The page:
Human emotion is a difficult thing to quantify. It is based on circumstances both internal and external. It is based on the mood of the subject or others, their temperament, disposition and motivation. It is intrinsic and very personal. It is also almost impossible to replicate.

Androids are humanoid machines from science fiction. They are capable of incredible thinking and problem-solving, usually far more than even the most intelligent human. They can also have superhuman abilities thanks to their mechanical nature. They are the ultimate potential human creation and human replacement.

What would happen then when you get the ultimate human cognitive ability–emotion–and mix it with the ultimate human, mechanical creation? That is the question that Detroit: Become Human looks to answer. However, instead of tackling it from the perspective of humans, Detroit is seeking to tackle it from the perspective of the androids. Developers, Quantic Dream, are looking to paint the androids in the positive light and humans in the negative. It is an interesting perspective change that will need the players to emphasise with machines rather than humans for it to be successful.

Take Connor for example. In the demo we play at EGX2017, he is an android negotiator/investigator sent to save a small child who has been taken hostage on the rooftop of her home by her android babysitter. Unfortunately, when Connor arrives and tries to reassure the girl’s hysterical mother, he is chastised by the mother for being an android. ‘why can’t they send a human’ she shouts. Having no emotion, Connor shrugs it off, but it is our first glimpse of the android/human relationship, and we immediately form a bond with Connor through sympathy. Now, the mother is probably right to mistrust androids–one has taken her daughter hostage–but the captain of the S.W.A.T team? Not so much.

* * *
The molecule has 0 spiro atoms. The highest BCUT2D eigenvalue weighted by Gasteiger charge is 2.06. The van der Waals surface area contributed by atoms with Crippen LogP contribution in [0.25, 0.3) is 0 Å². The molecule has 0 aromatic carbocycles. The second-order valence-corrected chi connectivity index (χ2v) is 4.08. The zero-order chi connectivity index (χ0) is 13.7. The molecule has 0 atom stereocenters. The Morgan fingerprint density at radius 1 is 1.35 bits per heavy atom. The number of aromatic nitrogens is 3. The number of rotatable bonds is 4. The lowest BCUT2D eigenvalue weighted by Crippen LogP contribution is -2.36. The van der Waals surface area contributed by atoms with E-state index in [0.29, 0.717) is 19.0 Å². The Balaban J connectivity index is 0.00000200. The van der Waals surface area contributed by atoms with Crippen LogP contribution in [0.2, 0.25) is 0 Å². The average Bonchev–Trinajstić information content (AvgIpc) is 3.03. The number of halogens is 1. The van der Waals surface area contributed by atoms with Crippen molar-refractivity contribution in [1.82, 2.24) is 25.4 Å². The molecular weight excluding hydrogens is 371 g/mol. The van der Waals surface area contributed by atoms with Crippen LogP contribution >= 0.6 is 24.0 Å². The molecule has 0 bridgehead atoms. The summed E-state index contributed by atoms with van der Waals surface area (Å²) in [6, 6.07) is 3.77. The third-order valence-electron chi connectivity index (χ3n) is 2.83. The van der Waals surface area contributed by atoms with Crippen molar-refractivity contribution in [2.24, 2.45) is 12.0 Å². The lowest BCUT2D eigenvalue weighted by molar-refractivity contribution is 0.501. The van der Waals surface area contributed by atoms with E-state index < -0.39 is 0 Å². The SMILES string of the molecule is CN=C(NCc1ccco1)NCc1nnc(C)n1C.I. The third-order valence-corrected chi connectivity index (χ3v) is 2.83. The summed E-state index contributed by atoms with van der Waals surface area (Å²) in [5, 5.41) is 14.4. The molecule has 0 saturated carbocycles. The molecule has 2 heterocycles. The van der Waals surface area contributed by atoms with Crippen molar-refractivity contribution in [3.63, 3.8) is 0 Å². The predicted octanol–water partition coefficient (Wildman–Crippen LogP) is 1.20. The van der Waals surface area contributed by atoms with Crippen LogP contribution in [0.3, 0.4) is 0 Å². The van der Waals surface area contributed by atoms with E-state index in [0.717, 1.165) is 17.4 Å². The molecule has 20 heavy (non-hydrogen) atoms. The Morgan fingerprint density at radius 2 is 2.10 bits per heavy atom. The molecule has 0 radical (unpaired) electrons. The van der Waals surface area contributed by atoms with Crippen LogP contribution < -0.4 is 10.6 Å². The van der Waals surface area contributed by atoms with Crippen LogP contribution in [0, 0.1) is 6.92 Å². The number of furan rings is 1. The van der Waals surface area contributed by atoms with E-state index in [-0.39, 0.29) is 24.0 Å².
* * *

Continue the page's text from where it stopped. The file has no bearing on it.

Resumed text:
When we arrive to talk to the leader of the team sent to diffuse the situation, he tells us in no uncertain terms that if we do not sort this out, he will. Moreover, his particular brand of diffusing is bloody and chaotic. No pressure then.


Detroit: Become Human is not just about human-android relations though. It is also about the information we gain and the choices we make. To be successful in the mission we are presented with, we have to gather intelligence. As we gather intelligence a percentage meter charting our chances of success increases.

Gathering information is very intuitive. Connor has a special mode that highlights potential pieces of evidence. Interacting with those pieces either gives up the information directly–like looking at family photos–or allows you to reconstruct moments by manipulating time and camera angles. For example, discovering how the father was shot, where he was shot from and what he was shot by means running through a timeline and changing our view at particular moments to discover hidden details. It is very much the detective mode that the Batman Arkham games were missing.


Once we have adequate information, we decide to confront the perpetrator, Daniel. During our negotiation, making the right conversation choices directly affects your chances of success. The more information you have gleaned, the easier it is. If you answer ‘badly’, Daniel becomes more agitated and if you answer ‘correctly’ he becomes less agitated opening up potential scenarios.

Even then, your movements on the roof affect your chances of success. Various other circumstances require your attention, like an injured officer who is bleeding out. As we move toward him, we are told to leave him alone, threatened by gunshots at our feet. Forcefully, we ignore the orders of Daniel and place a makeshift tourniquet on the officer’s arm. For that, Daniel gets angry, and our chances of success dip slightly. However, for us, it was the right thing to do.

We moved slowly towards Daniel while negotiating at the same time. Unfortunately, we spook him, and he decides to fall backwards off the roof. His new emotions were causing him to believe life does not matter anymore.  As we were close enough, we were able to sprint towards Daniel and wrest the girl from him at the cost of us falling in her stead.

We are successful in the mission but die in the process.

After the demo, we are told that there are numerous ways to be successful and unsuccessful. In fact, we are told that not all the endings have been found by the playtesters here. Remarkable really.

We were a bit apprehensive heading into Detroit but left with a real sense of anticipation. It was a slow, methodical, thought-provoking game that, on the evidence of this demo, deserves its hype.